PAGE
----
Between a political campaign that saw war criminals praised and glorified and a voting day with record numbers of irregularities, violations and abuses, the general election that took place in Bosnia-Herzegovina this year highlighted the system’s numerous dysfunctions, weaknesses and inefficiencies. Pro-Kremlin nationalist Milorad Dodik won the Serbian seat of the country’s tripartite presidency, and will be sharing the leadership with Sefik Dzaferovic of the Bosniak Party of Democratic Action (SDA) and Zeljko Komsic of the Democratic Front. While Dzaferovic’s win represents continuity – as he is a close ally of outgoing Bosniak president Bakir Izetbegovic and his family – , Komsic’s election came as a surprise. The defeat of nationalist leader Dragan Covic was not taken well by the Croatian government in Zagreb, and Croats in Bosnia-Herzegovina took to the streets to voice their disapproval of the election results. The more moderate Komsic is considered to have won only because of a tactical vote on the part of the Bosniaks, which goes back to the sore point that is the fact that Croats do not have an entity entirely of their own. The Croat opposition was vocal in its threat to dispute the results, and calls for the creation of a third entity have been growing louder.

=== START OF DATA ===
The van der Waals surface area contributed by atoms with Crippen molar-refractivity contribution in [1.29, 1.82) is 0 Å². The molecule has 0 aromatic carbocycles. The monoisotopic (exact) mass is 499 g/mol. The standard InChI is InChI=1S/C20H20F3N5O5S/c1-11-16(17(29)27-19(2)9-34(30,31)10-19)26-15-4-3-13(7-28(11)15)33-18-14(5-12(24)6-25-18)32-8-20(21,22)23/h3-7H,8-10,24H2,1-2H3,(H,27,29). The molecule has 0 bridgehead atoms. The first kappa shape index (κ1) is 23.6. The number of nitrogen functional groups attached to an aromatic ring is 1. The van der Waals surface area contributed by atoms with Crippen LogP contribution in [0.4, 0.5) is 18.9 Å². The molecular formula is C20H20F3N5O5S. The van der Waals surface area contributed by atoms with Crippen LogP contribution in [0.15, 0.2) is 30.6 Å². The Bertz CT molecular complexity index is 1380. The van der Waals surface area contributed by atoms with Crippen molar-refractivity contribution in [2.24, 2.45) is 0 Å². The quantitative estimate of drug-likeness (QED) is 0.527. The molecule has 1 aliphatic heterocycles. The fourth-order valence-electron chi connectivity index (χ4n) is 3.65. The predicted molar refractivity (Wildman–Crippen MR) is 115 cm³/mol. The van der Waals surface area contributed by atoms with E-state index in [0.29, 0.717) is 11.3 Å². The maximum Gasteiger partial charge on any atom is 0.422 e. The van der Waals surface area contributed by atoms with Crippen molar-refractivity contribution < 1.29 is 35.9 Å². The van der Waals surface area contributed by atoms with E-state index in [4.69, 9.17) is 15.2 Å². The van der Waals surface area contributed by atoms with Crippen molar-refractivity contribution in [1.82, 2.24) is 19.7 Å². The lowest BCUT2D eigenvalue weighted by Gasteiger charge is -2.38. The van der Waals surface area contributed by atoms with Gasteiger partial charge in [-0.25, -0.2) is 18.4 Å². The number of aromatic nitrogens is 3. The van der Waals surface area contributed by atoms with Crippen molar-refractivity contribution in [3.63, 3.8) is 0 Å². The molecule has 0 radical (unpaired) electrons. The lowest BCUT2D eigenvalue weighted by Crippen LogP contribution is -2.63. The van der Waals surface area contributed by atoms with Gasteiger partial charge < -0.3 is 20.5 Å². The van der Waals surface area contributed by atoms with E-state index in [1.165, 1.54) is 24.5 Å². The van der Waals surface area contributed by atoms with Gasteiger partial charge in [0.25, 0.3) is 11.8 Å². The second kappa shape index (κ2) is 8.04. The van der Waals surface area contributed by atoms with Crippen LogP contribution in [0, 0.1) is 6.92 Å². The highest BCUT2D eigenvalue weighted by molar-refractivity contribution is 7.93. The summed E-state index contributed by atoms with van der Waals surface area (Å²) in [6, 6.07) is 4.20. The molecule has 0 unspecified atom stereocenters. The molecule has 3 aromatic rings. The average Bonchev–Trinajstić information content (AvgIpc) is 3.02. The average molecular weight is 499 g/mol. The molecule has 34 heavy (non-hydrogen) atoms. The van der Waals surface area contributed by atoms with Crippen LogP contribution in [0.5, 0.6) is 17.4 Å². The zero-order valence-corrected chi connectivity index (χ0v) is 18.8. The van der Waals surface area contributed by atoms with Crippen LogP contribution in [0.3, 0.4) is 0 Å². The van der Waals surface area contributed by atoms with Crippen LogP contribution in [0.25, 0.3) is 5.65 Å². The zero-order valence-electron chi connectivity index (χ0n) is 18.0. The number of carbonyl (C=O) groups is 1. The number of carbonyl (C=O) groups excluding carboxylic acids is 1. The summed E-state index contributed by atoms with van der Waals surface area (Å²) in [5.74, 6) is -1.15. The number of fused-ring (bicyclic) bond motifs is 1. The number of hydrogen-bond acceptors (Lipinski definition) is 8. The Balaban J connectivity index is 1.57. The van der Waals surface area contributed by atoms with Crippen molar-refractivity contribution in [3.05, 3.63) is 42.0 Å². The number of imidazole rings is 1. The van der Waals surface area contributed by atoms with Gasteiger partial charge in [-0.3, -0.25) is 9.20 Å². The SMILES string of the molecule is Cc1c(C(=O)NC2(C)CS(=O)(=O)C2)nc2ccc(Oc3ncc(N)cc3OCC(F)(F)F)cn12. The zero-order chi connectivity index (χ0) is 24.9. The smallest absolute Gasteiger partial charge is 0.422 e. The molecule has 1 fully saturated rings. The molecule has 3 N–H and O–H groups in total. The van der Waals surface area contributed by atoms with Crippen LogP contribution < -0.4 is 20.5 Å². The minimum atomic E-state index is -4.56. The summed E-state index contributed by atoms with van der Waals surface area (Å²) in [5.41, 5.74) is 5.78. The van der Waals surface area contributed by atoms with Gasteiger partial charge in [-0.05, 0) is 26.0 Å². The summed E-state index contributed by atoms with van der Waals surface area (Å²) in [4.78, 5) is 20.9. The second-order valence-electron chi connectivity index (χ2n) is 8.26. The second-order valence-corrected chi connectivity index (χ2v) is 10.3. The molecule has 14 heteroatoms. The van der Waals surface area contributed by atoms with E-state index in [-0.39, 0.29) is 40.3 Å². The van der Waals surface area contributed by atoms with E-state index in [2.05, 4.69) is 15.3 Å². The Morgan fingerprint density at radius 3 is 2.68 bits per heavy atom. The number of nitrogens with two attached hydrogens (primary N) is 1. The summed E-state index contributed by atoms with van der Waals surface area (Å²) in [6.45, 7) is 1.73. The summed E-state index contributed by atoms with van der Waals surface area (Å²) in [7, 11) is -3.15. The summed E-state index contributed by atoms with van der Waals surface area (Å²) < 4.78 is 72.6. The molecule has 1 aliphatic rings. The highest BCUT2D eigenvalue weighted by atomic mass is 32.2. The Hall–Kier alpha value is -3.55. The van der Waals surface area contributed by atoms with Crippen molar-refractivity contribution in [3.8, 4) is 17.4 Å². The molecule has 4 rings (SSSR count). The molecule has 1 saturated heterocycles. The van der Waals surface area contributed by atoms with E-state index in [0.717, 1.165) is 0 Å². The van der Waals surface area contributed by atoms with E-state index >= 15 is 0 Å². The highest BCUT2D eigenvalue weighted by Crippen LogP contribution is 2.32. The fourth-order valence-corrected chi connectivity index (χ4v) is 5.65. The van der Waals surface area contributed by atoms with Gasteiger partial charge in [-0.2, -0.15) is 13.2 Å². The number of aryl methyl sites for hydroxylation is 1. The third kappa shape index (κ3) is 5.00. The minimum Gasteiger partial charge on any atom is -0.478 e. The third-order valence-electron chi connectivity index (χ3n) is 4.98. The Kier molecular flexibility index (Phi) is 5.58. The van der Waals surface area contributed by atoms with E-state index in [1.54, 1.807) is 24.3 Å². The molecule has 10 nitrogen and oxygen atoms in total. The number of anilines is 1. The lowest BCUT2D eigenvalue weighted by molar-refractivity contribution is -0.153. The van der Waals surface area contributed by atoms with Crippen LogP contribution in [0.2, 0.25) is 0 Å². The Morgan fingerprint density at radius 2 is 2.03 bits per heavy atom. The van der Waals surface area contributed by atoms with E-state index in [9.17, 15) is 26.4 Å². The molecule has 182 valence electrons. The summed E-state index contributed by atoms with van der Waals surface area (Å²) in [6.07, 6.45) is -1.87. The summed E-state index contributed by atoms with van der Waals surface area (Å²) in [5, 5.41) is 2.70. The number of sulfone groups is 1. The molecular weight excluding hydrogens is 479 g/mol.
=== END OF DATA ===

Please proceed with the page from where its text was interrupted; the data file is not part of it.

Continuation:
Internationally, Sarajevo failed to gain candidate status of the European Union because its divisions prevented the country from finalising a simple questionnaire that the bloc uses to assess whether a country meets the requirements for applying to join. Internally, post-election Bosnia-Herzegovina finds itself with no legal basis on which a government can be formed. Under the current law, Serb representatives are elected only by people living in the mainly Serb entity, Republika Srpska, but all voters in the mainly Bosniak and Croat entity, the Federation, elect both the Bosniak and the Croat representatives. This means that, with Bosniaks outnumbering Croats by more than three to one, the current electoral law allows Bosniaks to effectively elect both their own representatives and those of the Croat people. The law was deemed unconstitutional by the Constitutional Court in 2016, but parliament is yet to revise it, as Bosniak leaders have vetoed every proposal for reform introduced by the Croat ones. Failure to reform the law also means that elections for the upper house of the parliament cannot take place, which in turn leaves the country without a means to approve a potential government.